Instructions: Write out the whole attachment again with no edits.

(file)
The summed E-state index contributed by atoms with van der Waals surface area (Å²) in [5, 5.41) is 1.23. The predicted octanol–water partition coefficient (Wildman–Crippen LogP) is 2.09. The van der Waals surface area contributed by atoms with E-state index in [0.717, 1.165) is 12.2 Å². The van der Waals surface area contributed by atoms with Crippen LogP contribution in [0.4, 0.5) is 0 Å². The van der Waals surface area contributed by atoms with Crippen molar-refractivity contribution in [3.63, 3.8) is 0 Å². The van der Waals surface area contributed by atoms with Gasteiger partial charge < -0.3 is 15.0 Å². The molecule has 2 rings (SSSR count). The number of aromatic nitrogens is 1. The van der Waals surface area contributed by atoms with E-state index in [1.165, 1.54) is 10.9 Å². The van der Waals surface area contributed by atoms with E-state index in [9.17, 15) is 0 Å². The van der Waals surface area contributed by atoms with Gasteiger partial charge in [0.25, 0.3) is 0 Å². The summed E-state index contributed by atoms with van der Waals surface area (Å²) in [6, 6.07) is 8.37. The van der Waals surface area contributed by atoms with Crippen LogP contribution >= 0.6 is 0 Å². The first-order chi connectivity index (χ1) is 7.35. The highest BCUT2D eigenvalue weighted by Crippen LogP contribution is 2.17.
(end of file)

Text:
The summed E-state index contributed by atoms with van der Waals surface area (Å²) in [5, 5.41) is 1.23. The predicted octanol–water partition coefficient (Wildman–Crippen LogP) is 2.09. The van der Waals surface area contributed by atoms with E-state index in [0.717, 1.165) is 12.2 Å². The van der Waals surface area contributed by atoms with Crippen LogP contribution in [0.4, 0.5) is 0 Å². The van der Waals surface area contributed by atoms with Crippen molar-refractivity contribution in [3.63, 3.8) is 0 Å². The van der Waals surface area contributed by atoms with Gasteiger partial charge < -0.3 is 15.0 Å². The molecule has 2 rings (SSSR count). The number of aromatic nitrogens is 1. The van der Waals surface area contributed by atoms with E-state index in [1.165, 1.54) is 10.9 Å². The van der Waals surface area contributed by atoms with E-state index in [9.17, 15) is 0 Å². The van der Waals surface area contributed by atoms with Gasteiger partial charge in [0.25, 0.3) is 0 Å². The summed E-state index contributed by atoms with van der Waals surface area (Å²) in [6, 6.07) is 8.37. The van der Waals surface area contributed by atoms with Crippen LogP contribution >= 0.6 is 0 Å². The first-order chi connectivity index (χ1) is 7.35. The highest BCUT2D eigenvalue weighted by Crippen LogP contribution is 2.17.